In our sales invoice basics post we talked about keeping on top of your invoicing to improve cash flow. Today we are going to give you a very simplified demonstration of how when you invoice affects your cash flow and how much capital you need to keep a float until you get paid. This demonstation would not affect those of you who get paid 100 percent up front. This does affect those who get a deposit up front and those who do not get paid until the end of the job (not a great situation for various reasons but that’s another post).
Note: These samples assume the customer has the traditional 30 days to pay your invoice. Everything gets extended if you let them be slow payers. Obviously, if you offer a discount for early payment and they take advantage of this everything gets shortened.
The days nothing happens in the demos have been hidden to create the image. If you build your own cash flow chart there would be days in between invoicing and payment dates where you have to pay something yourself.
For projects where you had to buy products or services this will add into the equation. For simplicity sake we made the date you purchased the materials/services a few days before you complete and assumed you yourself have 30 days to pay your account. Adjust the timeline as needed if you have to purchase things further in advance of completion or had to pay cash instead of on account, which of course adds to the time you have to carry the costs of the project.
Bill as Soon as You Complete the Job
Our first sample shows what happens if you bill your job the day it is complete.
In our simple example of billing on the day of completion you end up waiting 5 days between paying your suppliers and you receiving your money from the customer (if they pay on time).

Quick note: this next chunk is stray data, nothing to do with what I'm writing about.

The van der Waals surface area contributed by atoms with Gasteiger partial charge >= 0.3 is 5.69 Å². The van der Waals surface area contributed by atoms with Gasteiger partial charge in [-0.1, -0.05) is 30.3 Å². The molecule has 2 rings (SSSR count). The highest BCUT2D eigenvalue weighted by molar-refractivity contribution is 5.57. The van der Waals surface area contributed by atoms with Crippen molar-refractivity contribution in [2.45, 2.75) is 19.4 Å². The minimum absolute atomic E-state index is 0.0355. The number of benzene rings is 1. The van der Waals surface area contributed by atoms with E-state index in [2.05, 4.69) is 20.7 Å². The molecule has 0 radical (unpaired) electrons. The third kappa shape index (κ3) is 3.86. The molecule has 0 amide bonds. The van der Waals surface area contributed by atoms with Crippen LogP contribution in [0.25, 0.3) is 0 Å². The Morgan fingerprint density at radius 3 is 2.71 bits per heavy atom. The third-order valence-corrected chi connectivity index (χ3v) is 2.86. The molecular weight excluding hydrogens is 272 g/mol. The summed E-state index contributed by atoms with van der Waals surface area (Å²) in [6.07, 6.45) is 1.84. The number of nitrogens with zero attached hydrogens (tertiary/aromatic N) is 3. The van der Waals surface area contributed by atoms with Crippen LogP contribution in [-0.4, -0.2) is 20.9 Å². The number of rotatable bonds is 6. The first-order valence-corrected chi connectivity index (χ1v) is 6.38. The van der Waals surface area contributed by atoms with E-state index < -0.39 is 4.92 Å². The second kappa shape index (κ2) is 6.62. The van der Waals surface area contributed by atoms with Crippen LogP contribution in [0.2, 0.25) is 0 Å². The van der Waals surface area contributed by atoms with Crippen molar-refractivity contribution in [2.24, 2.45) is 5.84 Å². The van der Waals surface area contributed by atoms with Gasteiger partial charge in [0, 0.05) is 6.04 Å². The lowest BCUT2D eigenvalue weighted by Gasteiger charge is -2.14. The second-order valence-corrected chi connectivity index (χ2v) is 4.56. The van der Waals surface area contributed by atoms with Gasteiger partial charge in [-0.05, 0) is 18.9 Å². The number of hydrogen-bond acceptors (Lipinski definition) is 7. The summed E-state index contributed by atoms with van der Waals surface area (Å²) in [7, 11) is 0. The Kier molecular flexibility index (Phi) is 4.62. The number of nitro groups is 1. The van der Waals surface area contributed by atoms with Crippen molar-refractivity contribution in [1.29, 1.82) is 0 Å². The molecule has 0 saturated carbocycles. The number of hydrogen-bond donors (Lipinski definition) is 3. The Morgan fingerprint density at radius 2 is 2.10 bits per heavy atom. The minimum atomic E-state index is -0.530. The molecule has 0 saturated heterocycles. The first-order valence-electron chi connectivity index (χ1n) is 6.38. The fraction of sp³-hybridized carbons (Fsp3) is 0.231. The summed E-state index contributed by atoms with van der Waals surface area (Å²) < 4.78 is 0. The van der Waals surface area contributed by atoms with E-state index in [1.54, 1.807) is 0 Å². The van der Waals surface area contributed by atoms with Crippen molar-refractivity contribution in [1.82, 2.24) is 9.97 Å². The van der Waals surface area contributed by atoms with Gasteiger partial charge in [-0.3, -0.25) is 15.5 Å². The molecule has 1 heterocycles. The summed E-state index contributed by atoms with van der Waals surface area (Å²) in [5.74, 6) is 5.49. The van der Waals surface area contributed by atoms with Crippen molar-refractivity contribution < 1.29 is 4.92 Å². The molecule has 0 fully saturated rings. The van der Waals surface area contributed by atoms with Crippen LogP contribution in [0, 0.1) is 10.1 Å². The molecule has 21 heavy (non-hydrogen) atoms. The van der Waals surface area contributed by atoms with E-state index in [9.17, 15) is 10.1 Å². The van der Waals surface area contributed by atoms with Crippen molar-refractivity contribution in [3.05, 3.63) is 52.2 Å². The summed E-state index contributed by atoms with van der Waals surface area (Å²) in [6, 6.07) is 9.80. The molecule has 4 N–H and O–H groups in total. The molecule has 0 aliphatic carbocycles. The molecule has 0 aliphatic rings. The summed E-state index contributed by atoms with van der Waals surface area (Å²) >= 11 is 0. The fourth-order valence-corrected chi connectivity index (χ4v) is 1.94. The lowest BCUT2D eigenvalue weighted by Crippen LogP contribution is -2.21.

In this scenario you would need 4 days of additional cash to keep going if you have bills to pay within those 5 days.
Bill on the 15th of the Month
If you stock pile your invoicing and do it all on the 15th of the month then you have to finance your supplier costs 11 days until you receive your payment (again assuming the customer pays on time).
Bill on the 30th of the Month
You procrastinator you! You stock pile all your invoicing until the last couple of days of the month. This creates a very stressful situation for yourself plus adds time to how long you have to finance your business.
In the wait ’til the end of the month scenario you end up having to finance your business 14 days until you get paid.
Multiply This by the Number of Projects You Have
When you are the procrastinator type (waiting until the 15th or end of the month) your financing woes get greater and greater. The number of things you have to pay for prior to collecting your money just pile up.
In the bill as you complete scenario, eventually, you could have money coming in every day! Quite possible if your business takes on smaller projects where you could complete within a day or two. The key to this is having a backlog of work (a line up of work) waiting.